n classical yoga, teachers often sequence instruction toward reaching a pinnacle pose such as an inversion or arm balance. In restorative yoga, the peak pose is savasana—in which the practitioner fully relaxes while resting flat on their back. Leeann Carey, author of Restorative Yoga Therapy: The Yapana Way to Self-Care and Well-Being, explains, “This passive asana practice turns down the branch of the nervous system that keeps us in fight-or-flight mode and turns up the system allowing us to rest and digest. It feels like a massage for the nervous system and encourages self-inquiry, reflection and change, rather than perfection.” The physical, mental and spiritual benefits are similar to those of active yoga, but because poses are held longer and supported by props such as bolsters, blankets, belts and blocks, “There’s no stress on the tissue and joints. Each pose gifts us with longerlasting benefits, including more time for the mind to unwind,” advises Carey. “Restorative yoga allows both muscles and the brain to recover from fatigue, so we are stronger, sharper and better able to act in the world afterward,” explains Roger Cole, Ph.D., a certified Iyengar yoga teacher in Del Mar, California, and a research scientist studying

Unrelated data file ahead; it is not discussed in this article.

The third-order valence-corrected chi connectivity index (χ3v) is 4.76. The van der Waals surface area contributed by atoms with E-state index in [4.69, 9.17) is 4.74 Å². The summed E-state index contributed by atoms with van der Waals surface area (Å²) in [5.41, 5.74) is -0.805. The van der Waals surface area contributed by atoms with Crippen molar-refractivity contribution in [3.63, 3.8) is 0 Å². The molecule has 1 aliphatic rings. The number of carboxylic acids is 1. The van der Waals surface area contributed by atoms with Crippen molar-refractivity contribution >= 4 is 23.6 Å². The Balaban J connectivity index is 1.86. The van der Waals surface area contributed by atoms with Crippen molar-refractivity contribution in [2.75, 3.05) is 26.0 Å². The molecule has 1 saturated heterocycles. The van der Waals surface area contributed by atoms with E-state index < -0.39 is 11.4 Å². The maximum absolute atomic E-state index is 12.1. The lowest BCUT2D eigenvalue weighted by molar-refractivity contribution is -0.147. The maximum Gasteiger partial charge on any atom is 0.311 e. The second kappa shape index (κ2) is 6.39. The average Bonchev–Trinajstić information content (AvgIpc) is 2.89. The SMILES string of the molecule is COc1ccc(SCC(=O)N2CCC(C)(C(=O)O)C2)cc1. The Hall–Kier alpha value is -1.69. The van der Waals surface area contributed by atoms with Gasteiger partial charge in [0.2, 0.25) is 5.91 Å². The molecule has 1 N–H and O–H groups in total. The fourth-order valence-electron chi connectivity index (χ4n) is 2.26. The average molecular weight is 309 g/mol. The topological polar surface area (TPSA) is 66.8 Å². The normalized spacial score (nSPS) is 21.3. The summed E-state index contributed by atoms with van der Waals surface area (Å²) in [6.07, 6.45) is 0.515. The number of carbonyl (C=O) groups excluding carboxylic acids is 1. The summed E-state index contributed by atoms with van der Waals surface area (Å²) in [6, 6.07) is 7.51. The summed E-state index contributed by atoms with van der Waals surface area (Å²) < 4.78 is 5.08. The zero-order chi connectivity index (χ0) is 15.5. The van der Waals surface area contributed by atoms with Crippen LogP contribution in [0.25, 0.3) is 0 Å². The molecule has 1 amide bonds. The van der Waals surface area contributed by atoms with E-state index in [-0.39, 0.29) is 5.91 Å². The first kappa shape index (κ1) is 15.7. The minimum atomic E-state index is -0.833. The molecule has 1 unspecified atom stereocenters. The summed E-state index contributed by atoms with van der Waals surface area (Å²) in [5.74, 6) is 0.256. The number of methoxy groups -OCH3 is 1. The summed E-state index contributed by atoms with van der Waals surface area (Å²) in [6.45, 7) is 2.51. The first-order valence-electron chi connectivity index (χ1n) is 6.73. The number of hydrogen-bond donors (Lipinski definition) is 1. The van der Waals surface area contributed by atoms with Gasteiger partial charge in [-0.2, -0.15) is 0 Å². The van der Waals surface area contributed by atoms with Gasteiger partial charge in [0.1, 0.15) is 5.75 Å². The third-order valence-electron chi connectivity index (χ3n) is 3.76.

the physiology of relaxation, sleep and biological rhythms. He attests that it also serves as preparation for pranayama (mindful yoga breathing) and meditation, which require a clear, well-rested, focused mind. Perfect for beginners and used by longtime practitioners to complement other yoga styles, restorative poses are designed to accurately realign and reshape the body. They also can be therapeutically tailored to support natural healing for issues related to tension, premenstrual syndrome, weak immune functioning, back pain, pregnancy and recovery for athletes. “Poses for healing may require targeted gentle stretching, but prop use will coax the body into desired positions without requiring muscular effort,” says Cole. An early student of B.K.S. Iyengar and familiar with props, San Francisco resident and co-founder of Yoga Journal magazine Judith Hanson Lasater, Ph.D., found herself leading her first class comprised entirely of supported poses during a power blackout at a 1980 workshop. “I didn’t want people walking around in the dark, so I improvised a restorative class and everyone loved it,” she recalls. She revisited the idea several years later when she personally